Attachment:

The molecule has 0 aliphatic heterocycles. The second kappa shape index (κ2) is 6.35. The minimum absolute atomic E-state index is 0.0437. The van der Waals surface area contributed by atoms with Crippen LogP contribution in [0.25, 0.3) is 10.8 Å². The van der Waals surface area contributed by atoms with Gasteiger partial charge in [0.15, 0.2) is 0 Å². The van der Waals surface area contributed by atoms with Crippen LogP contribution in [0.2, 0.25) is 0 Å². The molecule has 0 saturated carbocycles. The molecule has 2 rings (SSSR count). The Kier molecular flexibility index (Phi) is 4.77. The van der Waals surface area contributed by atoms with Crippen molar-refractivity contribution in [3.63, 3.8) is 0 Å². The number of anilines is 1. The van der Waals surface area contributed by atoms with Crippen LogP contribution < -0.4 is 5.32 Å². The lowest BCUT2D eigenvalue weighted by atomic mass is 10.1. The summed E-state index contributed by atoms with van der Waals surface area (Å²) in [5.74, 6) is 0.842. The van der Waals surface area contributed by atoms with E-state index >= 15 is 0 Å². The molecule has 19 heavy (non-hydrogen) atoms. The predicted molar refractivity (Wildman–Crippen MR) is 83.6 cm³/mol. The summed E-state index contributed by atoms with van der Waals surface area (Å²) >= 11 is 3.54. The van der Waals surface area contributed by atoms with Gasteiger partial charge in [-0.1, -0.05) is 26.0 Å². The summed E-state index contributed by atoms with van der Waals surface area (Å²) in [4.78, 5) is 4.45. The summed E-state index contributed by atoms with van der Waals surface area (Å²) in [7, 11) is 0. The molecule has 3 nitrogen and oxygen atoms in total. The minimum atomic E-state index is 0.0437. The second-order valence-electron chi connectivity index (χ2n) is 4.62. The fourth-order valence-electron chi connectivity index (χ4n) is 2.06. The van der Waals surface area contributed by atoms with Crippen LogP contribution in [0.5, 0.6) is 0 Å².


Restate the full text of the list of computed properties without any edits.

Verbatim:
The molecule has 0 aliphatic heterocycles. The second kappa shape index (κ2) is 6.35. The minimum absolute atomic E-state index is 0.0437. The van der Waals surface area contributed by atoms with Crippen LogP contribution in [0.25, 0.3) is 10.8 Å². The van der Waals surface area contributed by atoms with Gasteiger partial charge in [0.15, 0.2) is 0 Å². The van der Waals surface area contributed by atoms with Crippen LogP contribution in [0.2, 0.25) is 0 Å². The molecule has 0 saturated carbocycles. The molecule has 2 rings (SSSR count). The Kier molecular flexibility index (Phi) is 4.77. The van der Waals surface area contributed by atoms with Crippen molar-refractivity contribution in [3.63, 3.8) is 0 Å². The number of anilines is 1. The van der Waals surface area contributed by atoms with Crippen LogP contribution < -0.4 is 5.32 Å². The lowest BCUT2D eigenvalue weighted by atomic mass is 10.1. The summed E-state index contributed by atoms with van der Waals surface area (Å²) in [5.74, 6) is 0.842. The van der Waals surface area contributed by atoms with E-state index >= 15 is 0 Å². The molecule has 19 heavy (non-hydrogen) atoms. The predicted molar refractivity (Wildman–Crippen MR) is 83.6 cm³/mol. The summed E-state index contributed by atoms with van der Waals surface area (Å²) >= 11 is 3.54. The van der Waals surface area contributed by atoms with Gasteiger partial charge in [-0.1, -0.05) is 26.0 Å². The summed E-state index contributed by atoms with van der Waals surface area (Å²) in [4.78, 5) is 4.45. The summed E-state index contributed by atoms with van der Waals surface area (Å²) in [7, 11) is 0. The molecule has 3 nitrogen and oxygen atoms in total. The minimum atomic E-state index is 0.0437. The second-order valence-electron chi connectivity index (χ2n) is 4.62. The fourth-order valence-electron chi connectivity index (χ4n) is 2.06. The van der Waals surface area contributed by atoms with Crippen LogP contribution in [0.5, 0.6) is 0 Å².